Lammas is here! Lammas is a Pagan Sabbat (holiday) It is a celebration of the start of Autumn, right now you will notice that leaves on trees are starting to change colour and fall off. Days will begin to shorten and the warm summer sun will begin to fade. This is also the start of harvest. In farming the fields will be golden with crops of corn and wheat and fruit will be ripe for picking. Plants will begin to wither and drop seeds that will be reborn in the Spring. The earth is going through a transition where darkness is beginning to take over light. Death is taking over life and cold is taking over warmth.
Lammas is also called Lughnasadh (pronounced loo’nass’ah), because it is the celebration of the Celtic Sun God Lugh. He is a God of harvest and crops. This is also a celebration of the Goddess who after laying with the God at Beltane is now in her Mother Aspect and has given birth to the bounty we see. Lughnasadh is mentioned in some of the earliest Irish literature, it was celebrated by lighting a Lughfire, a large bonfire where all the villagers would create a big feast and sit around the fire and give thanks for the harvest. Bread should be baked today and shared with friends and family to bring luck for the year ahead. The word Lammas actually means ‘Loaf Mas’ You should also make an offering of freshly baked bread to the God and Goddess.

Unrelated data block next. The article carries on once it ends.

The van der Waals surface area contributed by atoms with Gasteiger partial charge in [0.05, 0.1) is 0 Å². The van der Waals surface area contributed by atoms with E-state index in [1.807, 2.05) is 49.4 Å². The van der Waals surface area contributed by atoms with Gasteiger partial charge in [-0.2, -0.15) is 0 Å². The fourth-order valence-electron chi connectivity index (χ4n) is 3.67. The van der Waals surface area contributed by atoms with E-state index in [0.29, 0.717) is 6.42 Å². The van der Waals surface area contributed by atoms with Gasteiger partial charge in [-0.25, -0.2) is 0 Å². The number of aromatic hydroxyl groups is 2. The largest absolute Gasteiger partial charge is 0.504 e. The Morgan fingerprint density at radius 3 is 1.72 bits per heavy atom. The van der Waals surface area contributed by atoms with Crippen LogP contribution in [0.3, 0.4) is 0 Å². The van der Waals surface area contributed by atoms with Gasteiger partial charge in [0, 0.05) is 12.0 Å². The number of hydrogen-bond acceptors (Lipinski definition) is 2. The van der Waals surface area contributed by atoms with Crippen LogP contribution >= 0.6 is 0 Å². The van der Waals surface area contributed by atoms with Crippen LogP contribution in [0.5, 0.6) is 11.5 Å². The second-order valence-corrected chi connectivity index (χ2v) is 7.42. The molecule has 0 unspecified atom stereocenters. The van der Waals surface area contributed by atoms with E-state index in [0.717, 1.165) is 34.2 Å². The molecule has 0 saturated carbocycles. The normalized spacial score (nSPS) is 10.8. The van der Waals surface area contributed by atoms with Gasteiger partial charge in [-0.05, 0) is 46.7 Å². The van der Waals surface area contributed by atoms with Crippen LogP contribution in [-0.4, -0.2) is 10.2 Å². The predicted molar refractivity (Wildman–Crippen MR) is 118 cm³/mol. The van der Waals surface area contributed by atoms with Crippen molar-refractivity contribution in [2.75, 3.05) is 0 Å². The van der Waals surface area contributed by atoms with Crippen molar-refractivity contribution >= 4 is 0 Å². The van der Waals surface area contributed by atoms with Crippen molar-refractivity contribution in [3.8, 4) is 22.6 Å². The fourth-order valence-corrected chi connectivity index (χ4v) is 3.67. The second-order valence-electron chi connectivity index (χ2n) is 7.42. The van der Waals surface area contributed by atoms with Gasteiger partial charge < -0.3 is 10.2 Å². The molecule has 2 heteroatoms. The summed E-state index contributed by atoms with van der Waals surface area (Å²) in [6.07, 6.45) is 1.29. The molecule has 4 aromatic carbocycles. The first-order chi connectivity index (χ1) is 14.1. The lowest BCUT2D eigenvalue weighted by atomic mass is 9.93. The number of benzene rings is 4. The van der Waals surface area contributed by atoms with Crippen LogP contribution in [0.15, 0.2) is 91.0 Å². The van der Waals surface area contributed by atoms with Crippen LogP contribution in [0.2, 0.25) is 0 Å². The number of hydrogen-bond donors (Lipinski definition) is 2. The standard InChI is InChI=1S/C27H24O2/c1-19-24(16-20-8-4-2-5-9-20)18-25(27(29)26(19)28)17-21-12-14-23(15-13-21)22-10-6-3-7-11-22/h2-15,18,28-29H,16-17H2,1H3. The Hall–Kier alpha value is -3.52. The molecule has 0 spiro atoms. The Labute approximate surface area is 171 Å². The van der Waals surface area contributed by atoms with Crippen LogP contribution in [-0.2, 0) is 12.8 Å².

On Lammas it is traditional to make corn dollies. These can be done using wheat or Corn. I will be putting on a guide to making a corn dolly in my next post.
Lughnasadh is a time of personal reflection and harvest, of our actions and deeds, events and experiences, our gains and losses. A time when we begin the cycle of reflection of that which is our life. A period for personal fertility magic to ensure the bountiful harvest of life’s gifts and experiences, that which we have reaped though trial, tribulation, enjoyment, joy, love and loss.
On our alter we should put harvest grains and ripe fruit to honour the season and as an offering to the Gods. Also add fresh bread any fallen leaves and nuts are also traditional.
Lammas is a time of excitement and magic. The natural world is thriving around us, and yet the knowledge that everything will soon die looms in the background. This is a good time to work some magic around the hearth and home. It is a good time to rid yourself of all that is old to allow in the new.